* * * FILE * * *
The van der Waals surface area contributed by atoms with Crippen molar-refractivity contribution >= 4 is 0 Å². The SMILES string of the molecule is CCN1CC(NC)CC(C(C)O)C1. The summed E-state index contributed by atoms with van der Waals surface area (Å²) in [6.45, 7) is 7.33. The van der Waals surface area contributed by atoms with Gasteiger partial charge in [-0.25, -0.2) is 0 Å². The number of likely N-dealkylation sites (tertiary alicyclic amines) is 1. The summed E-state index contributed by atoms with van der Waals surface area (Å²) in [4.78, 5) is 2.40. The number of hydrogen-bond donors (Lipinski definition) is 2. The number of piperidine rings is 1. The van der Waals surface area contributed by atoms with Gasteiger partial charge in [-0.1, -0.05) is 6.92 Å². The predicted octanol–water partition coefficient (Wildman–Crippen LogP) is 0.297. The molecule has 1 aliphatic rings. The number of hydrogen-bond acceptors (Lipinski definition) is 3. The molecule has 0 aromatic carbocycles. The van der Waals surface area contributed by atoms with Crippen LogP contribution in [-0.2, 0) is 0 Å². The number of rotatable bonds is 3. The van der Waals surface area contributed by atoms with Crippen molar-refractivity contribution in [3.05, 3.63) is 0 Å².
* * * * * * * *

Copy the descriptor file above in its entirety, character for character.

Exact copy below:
The van der Waals surface area contributed by atoms with Crippen molar-refractivity contribution >= 4 is 0 Å². The SMILES string of the molecule is CCN1CC(NC)CC(C(C)O)C1. The summed E-state index contributed by atoms with van der Waals surface area (Å²) in [6.45, 7) is 7.33. The van der Waals surface area contributed by atoms with Gasteiger partial charge in [-0.25, -0.2) is 0 Å². The number of likely N-dealkylation sites (tertiary alicyclic amines) is 1. The summed E-state index contributed by atoms with van der Waals surface area (Å²) in [4.78, 5) is 2.40. The number of hydrogen-bond donors (Lipinski definition) is 2. The number of piperidine rings is 1. The van der Waals surface area contributed by atoms with Gasteiger partial charge in [-0.1, -0.05) is 6.92 Å². The predicted octanol–water partition coefficient (Wildman–Crippen LogP) is 0.297. The molecule has 1 aliphatic rings. The number of hydrogen-bond acceptors (Lipinski definition) is 3. The molecule has 0 aromatic carbocycles. The van der Waals surface area contributed by atoms with Crippen LogP contribution in [-0.2, 0) is 0 Å². The number of rotatable bonds is 3. The van der Waals surface area contributed by atoms with Crippen molar-refractivity contribution in [3.05, 3.63) is 0 Å².